Students compete in Hardin County spelling bee

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West Hardin eighth-grader advances to Derby Festival contest

By Kelly Cantrall

Noah Vo learned Wednesday about the buzz one can get from the bee.
The Hardin County area spelling bee took place Wednesday at Hardin County Schools’ central office. Nineteen elementary and middle school students participated, from 16 HCS schools, St. James School and North Hardin Christian School.
In the end, Noah, an eighth-grader at West Hardin Middle School, will represent Hardin County March 19 at the Derby Festival Spelling Bee at the PNC Club at Papa John’s Cardinal Stadium in Louisville. The Hardin County bee follows the same rules and uses words provided to them by the Derby Festival bee.
Noah was victorious after, when all other contestants had been eliminated, he correctly spelled “salvageable.” Vo became the West Hardin representative after winning class wide and school wide spelling bees. This was his third time competing in the county bee.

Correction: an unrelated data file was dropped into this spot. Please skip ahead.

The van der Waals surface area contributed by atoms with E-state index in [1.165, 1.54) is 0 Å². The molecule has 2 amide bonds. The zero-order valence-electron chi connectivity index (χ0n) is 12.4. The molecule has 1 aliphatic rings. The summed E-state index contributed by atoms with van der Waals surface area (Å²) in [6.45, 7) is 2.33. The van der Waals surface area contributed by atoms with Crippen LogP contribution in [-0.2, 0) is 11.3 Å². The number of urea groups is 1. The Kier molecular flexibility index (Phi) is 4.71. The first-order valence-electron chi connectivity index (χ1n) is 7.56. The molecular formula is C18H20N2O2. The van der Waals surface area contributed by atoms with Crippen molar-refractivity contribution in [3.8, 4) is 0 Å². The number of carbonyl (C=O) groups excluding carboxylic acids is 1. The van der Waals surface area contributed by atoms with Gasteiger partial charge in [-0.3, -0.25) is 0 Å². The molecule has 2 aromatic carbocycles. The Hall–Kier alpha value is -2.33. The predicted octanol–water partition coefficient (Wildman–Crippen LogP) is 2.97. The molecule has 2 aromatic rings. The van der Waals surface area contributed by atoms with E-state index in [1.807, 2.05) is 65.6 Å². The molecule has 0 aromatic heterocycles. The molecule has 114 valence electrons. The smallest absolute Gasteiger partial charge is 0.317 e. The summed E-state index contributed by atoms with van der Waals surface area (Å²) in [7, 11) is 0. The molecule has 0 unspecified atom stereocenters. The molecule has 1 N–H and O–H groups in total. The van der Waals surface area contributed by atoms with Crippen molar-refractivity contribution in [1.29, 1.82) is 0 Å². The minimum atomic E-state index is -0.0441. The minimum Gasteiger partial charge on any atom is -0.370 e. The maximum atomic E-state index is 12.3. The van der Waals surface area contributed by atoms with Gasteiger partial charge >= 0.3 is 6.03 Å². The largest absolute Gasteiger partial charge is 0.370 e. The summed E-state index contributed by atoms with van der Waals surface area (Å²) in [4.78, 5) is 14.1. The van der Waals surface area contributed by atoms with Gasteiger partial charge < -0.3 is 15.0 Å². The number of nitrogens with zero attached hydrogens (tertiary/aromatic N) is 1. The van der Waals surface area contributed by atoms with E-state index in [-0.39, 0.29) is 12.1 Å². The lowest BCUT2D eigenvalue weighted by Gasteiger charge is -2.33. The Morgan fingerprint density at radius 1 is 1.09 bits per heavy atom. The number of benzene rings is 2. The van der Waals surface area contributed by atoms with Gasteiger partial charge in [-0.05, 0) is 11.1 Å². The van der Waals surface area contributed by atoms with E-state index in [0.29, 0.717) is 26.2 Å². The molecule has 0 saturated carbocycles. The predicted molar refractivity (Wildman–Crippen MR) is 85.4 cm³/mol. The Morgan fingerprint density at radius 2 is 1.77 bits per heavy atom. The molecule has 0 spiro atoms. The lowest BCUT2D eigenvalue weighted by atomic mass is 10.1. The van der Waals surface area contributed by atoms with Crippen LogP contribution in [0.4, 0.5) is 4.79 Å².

Noah said he didn’t do anything to prepare for the contest. He said he’s always been a good speller.
“I’ve never actually won this level before,” he said.
Noah’s mother, Amy Turner, was in the audience as she watched her son outlast other contestants. She said it makes her nervous to watch him compete.
“Yeah, I was hopeful,” she said, “but it all depends on what word they give you.”
Turner said she was “a little shocked. And really happy for him.”
The runner-up, an alternate for the Derby Festival bee, was Clayton Hester, a fifth-grader at Lakewood Elementary School. Clayton has been to the Hardin County bee once before, and was one of the last to be eliminated then, as well. He was tripped up Wednesday by “gesundheit,” starting out with “g-a” before back-tracking to spell it correctly. But once a contestant has begun to spell the word, he or she can’t change the letters already given.
Clayton said he studied the book he was given at school for competition every night since becoming the Lakewood spelling champion.
“I felt pretty good,” he said. “We went through the whole book except for the beginner words.”
Clayton’s mother, Mary Hester, said her son’s love of reading helps him in his spelling, since it seems he has a photographic memory when it comes to words. She also attributes a little bit of his success to genetics.
“I am a good speller, so I think he got part of that from me,” she said, laughing.
Kelly Cantrall can be reached at (270) 505-1747 or kcantrall@thenewsenterprise.com.